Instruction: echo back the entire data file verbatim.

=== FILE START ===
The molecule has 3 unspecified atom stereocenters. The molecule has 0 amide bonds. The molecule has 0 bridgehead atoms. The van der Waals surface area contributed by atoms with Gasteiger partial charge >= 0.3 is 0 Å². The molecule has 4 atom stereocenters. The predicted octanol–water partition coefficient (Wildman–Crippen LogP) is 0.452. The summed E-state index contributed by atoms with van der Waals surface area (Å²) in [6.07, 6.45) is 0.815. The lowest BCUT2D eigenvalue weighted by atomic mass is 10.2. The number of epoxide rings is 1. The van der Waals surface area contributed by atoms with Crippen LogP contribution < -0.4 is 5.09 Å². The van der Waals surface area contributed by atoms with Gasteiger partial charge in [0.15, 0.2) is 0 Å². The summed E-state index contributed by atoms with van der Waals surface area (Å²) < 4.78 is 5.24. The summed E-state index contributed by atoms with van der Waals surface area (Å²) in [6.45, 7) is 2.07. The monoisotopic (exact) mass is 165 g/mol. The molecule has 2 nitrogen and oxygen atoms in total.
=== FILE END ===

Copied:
The molecule has 3 unspecified atom stereocenters. The molecule has 0 amide bonds. The molecule has 0 bridgehead atoms. The van der Waals surface area contributed by atoms with Gasteiger partial charge >= 0.3 is 0 Å². The molecule has 4 atom stereocenters. The predicted octanol–water partition coefficient (Wildman–Crippen LogP) is 0.452. The summed E-state index contributed by atoms with van der Waals surface area (Å²) in [6.07, 6.45) is 0.815. The lowest BCUT2D eigenvalue weighted by atomic mass is 10.2. The number of epoxide rings is 1. The van der Waals surface area contributed by atoms with Crippen LogP contribution < -0.4 is 5.09 Å². The van der Waals surface area contributed by atoms with Gasteiger partial charge in [0.15, 0.2) is 0 Å². The summed E-state index contributed by atoms with van der Waals surface area (Å²) < 4.78 is 5.24. The summed E-state index contributed by atoms with van der Waals surface area (Å²) in [6.45, 7) is 2.07. The monoisotopic (exact) mass is 165 g/mol. The molecule has 2 nitrogen and oxygen atoms in total.